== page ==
Plans for 20m Buddhist monument in Tairāwhiti

10:56 am on 15 February 2024

By Zita Campbell

The Auckland Tibetan organisation has already built eight smaller versions of these monuments, with plans to build a 20 metre stupa in Gisborne.

The Auckland Tibetan organisation has already built eight smaller versions of these monuments, with plans to build a 20 metre stupa in Gisborne. Photo: LDR / Palpung Thubten Chokyi Ghatsal / Tibetan Buddhist Institute, Auckland

Plans to build a 20-metre-high Buddhist monument in Gisborne have been marked as auspicious by a highly-ranked monk.

His Holiness Kenting Tai Situ Rinpoche, a lama of The Kagyu school of Tibetan Buddhism, has appointed the stupa.

As the first place in the world to see the sun, this Buddhist monument aims to "spread peace and harmony throughout the world", said Michael Barraclough of the Zhyisil Chokyi Ghatsal Charitable Trust.

The monument will be built on Wallis Road at Kaiti's highest point.

"It will get the views of the sun rising over the ocean on the east," said Barraclough.

It's quite a process involved to consecrate a stupa, with special lamas coming from overseas and bringing with them holy objects, and also using some that are made locally.

In addition to the stupa, there will be a residential development for people to stay in during retreats and activities related to the temple.

These buildings will be located at the top of the site.

"The southern face that goes down to the beach will be planted out like a park where people can go and walk around."

On the lower northern side, there are plans for a residential subdivision to be sold on the open market.

Barraclough said the consenting process with Gisborne District Council could take two more years.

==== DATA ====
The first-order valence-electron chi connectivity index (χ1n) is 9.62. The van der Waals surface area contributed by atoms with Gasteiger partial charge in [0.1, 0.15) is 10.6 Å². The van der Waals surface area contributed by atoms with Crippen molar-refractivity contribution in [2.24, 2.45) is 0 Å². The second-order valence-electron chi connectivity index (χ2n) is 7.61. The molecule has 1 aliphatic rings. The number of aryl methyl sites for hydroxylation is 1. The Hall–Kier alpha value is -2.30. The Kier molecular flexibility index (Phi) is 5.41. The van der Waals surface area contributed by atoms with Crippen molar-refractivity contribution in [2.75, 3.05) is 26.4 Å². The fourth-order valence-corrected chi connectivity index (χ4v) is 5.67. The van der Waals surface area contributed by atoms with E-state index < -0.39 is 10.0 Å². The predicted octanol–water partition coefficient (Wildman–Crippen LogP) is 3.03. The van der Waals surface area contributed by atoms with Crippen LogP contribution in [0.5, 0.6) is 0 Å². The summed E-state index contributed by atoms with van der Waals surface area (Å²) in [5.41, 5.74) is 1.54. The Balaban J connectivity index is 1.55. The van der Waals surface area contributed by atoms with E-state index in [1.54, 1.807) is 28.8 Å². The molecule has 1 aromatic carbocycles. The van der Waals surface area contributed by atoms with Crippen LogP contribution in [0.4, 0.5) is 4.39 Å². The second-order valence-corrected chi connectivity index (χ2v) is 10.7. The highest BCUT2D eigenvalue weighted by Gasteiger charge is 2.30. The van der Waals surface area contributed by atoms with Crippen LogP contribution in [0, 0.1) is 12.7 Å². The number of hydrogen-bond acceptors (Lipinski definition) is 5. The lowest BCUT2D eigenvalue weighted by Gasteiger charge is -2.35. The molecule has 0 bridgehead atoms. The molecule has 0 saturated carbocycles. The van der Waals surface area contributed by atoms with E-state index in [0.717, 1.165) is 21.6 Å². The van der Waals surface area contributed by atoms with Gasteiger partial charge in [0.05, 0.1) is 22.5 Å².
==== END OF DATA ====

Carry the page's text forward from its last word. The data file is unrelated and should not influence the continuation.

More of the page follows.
Palpung Thubten Chokyi Ghatsal Tibetan Buddhist Institute in Auckland has already built eight smaller versions of these monuments, which are just six metres high.

"The one in Gisborne we're proposing to be more like 20, but of course that all depends on the consent process and whether it gets dropped down."

Barraclough said they have been in contact with local iwi and hapū.

The local hapū Ngāti Oneone, who have their marae in Kaiti, has expressed reservations about the stupa.

Ngāti Oneone director Charlotte Gibson said they have held a hui with the group.

"We made recommendations; they didn't like what we had to say, and (we) have never been back".

Barraclough said "we have tried directly and indirectly to arrange to meet with them to discuss it but they have declined".

Ralph Walker, whose two daughters are Buddhists, is on the iwi panel for Te Runanganui o Ngāti Porou and has discussed his involvement with the stupa on the Humanity Aotearoa project.

"I have been very involved all my life in Māori arts and it's another passion of mine to ensure that this town, Gisborne, Tūranganui-a-Kiwa reflects the ethnicity of the town, in terms of its public artworks," Mr Walker said. "I try to promote a balance in terms of who we are in Gisborne."

Initial plans were for the stupa to be 27 metres high. Coverage of the plan in The Gisborne Herald prompted many letters to the editor.

Readers Isaac Campbell and Kevin Thompson endorsed the monument saying it was a religion that aims to unite and eliminate suffering.

Campbell said, "A Buddhist temple would be a place for people of all religions and ethnicities to voluntarily come together to connect and learn new ways of thinking" .

Correspondents S Barton and Lisa Daunton did not see the purpose of a Buddhist monument in Gisborne.

"A stupa is a Buddhist burial mound . . . and as such it has no daily purpose for the vast majority of our local population," said S Barton.

"We are a Christian-established nation," Arthur Baker said

According to The Electorate Profile statistics in 2018, 34 percent of people on the East Coast have Christian beliefs, while Māori religions, beliefs and philosophies are at 7.6 percent.

The Buddhist population on the East Coast is at 0.3 percent and 48 percent of people on the East Coast have no religious beliefs.

LDR is local body journalism co-funded by RNZ and NZ On Air